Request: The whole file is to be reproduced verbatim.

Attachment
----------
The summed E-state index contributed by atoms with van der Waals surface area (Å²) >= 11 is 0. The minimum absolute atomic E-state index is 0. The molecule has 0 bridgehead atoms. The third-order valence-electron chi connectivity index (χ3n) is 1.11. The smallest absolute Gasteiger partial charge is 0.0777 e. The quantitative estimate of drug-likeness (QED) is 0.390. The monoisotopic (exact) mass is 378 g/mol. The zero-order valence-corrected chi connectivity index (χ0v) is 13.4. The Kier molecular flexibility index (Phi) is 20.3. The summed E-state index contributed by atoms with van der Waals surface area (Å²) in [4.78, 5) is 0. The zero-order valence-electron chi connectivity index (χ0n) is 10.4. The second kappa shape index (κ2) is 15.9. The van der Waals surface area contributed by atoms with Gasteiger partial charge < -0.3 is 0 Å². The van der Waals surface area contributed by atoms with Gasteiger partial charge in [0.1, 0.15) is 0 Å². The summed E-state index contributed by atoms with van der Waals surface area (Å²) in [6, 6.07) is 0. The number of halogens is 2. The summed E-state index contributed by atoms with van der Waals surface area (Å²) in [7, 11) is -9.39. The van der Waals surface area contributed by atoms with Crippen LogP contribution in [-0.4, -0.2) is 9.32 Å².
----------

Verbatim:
The summed E-state index contributed by atoms with van der Waals surface area (Å²) >= 11 is 0. The minimum absolute atomic E-state index is 0. The molecule has 0 bridgehead atoms. The third-order valence-electron chi connectivity index (χ3n) is 1.11. The smallest absolute Gasteiger partial charge is 0.0777 e. The quantitative estimate of drug-likeness (QED) is 0.390. The monoisotopic (exact) mass is 378 g/mol. The zero-order valence-corrected chi connectivity index (χ0v) is 13.4. The Kier molecular flexibility index (Phi) is 20.3. The summed E-state index contributed by atoms with van der Waals surface area (Å²) in [4.78, 5) is 0. The zero-order valence-electron chi connectivity index (χ0n) is 10.4. The second kappa shape index (κ2) is 15.9. The van der Waals surface area contributed by atoms with Gasteiger partial charge < -0.3 is 0 Å². The van der Waals surface area contributed by atoms with Gasteiger partial charge in [0.1, 0.15) is 0 Å². The summed E-state index contributed by atoms with van der Waals surface area (Å²) in [6, 6.07) is 0. The number of halogens is 2. The summed E-state index contributed by atoms with van der Waals surface area (Å²) in [7, 11) is -9.39. The van der Waals surface area contributed by atoms with Crippen LogP contribution in [-0.4, -0.2) is 9.32 Å².